El Niño is weakening, but this isn’t good for those wanting an uneventful hurricane season. El Niño – warmer-than-normal sea surface temperatures (SSTs) in the central and eastern Pacific – is a primary atmospheric regulator of hurricane activity, and it typically suppresses the development of storms in the Atlantic basin. It’s a potentially bad sign that El Niño is showing signs of fading just as the heart of hurricane season arrives.
The El Niño effect
A weakening El Niño in the coming months may lead to increased activity, according to the National Oceanographic and Atmospheric Administration’s (NOAA) Climate Prediction Center (CPC). El Niño alters the atmospheric flow of winds around the world, resulting in high altitude wind shear, which hampers Atlantic tropical cyclone activity.
During El Niño, fewer hurricanes and major hurricanes (Category 3 or stronger) develop in the deep tropics from African easterly waves. NOAA officials said in early July that a transition from El Niño to a weaker neutral phase is expected in the next month or two and could last through fall and winter. The effect is so critical to hurricane patterns that NOAA’s seasonal hurricane prediction puts a great amount of emphasis on the seesawing Pacific cycle.
The latest outlooks from NOAA and Colorado State University’s (CSU) Department of Atmospheric Science called for near-normal Atlantic hurricane activity due to predicted El Niño activity. CSU increased its predicted number of hurricanes and major hurricanes by just one since its original forecast in April. But if the El Niño effect ends sooner than expected, more hurricanes could develop from African easterly waves in the deep tropics during the months that are typically the busiest for the Atlantic season – August through October.
These systems potentially have a greater likelihood of becoming major hurricanes and of eventually threatening Caribbean islands and the U.S. The chances of a hurricane making landfall can increase substantially during a La Niña, or during a deteriorating El Niño like the one that has evidently just begun.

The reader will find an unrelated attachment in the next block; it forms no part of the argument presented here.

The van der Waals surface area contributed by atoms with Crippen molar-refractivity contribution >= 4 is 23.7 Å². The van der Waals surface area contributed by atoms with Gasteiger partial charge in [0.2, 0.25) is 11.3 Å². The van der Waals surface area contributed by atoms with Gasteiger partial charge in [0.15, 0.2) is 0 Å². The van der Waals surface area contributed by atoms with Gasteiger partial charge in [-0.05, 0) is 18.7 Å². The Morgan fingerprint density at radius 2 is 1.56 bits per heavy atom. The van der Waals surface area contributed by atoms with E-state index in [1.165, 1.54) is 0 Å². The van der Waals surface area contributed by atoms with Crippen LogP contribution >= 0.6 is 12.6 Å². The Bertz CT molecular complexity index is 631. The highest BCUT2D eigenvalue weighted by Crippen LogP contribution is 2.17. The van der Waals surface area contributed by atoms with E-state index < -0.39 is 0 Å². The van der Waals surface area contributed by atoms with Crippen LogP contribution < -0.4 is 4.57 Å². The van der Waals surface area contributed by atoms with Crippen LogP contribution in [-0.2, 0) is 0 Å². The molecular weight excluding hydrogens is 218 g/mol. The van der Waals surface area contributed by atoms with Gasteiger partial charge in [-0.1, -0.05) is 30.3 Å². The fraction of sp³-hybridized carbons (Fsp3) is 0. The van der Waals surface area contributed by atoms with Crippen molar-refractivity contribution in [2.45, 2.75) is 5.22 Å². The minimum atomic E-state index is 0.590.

Impact on trucking and freight
Supply chain managers keep a close eye on changing hurricane season forecasts. One example is the American Logistics Aid Network (ALAN). ALAN is an industry-wide organization that provides supply chain assistance to disaster relief organizations and other non-profits by connecting them to the expertise and resources of the logistics industry. ALAN’s efforts help solve supply chain challenges immediately after disasters strike. Executive Director Kathy Fulton told FreightWaves that ALAN wants to be prepared to assist no matter what may happen.
“We are continually evaluating our abilities to respond to disruptive events, and always looking for partners that are willing to support that work,” said Fulton. “So, while an uptick in the number of predicted storms [hurricanes] doesn’t necessarily change our strategy, it does mean we’ll ensure our partners along the Gulf and East Coast are aware, and encourage those who may not have worked with us previously to get involved.”
When asked whether ALAN’s resources would hold up if several significant hurricanes make landfall in the U.S., especially if they hit during a fairly short period of time, Fulton said this depends a lot on market conditions.
“Following the 2017 hurricanes and wildfires we were actively responding to disasters from late August through early spring 2018 – maybe the tightest transportation market we’ve ever seen. And still, businesses were willing to provide their services and expertise,” Fulton stated. “I don’t think we’re in that same market position heading into this fall. Regardless, we’re still investing in relationships with logistics organizations across the country. Not just asking them to commit to support, but encouraging them to be prepared so that commercial activities continue and ALAN can focus on the gaps.”
Fulton added that ALAN’s resources are really the resources of the whole community of logistics and supply chain professionals.
There’s a disorganized cluster of storms in the northern Gulf of Mexico, but right now FreightWaves SONAR Critical Events shows only around a 20 percent chance of this developing into a significant tropical system, as shown in the map above.
The rest of the Atlantic basin is quiet, and only two named storms have developed so far – Andrea and Barry. The next name on the list is Chantal, and it ends with Wendy. Hopefully, we won’t get that far down the list. But keep in mind that it’s not always about the number of storms. The intensity and location of hurricanes are just as critical in determining the level of destruction they inflict.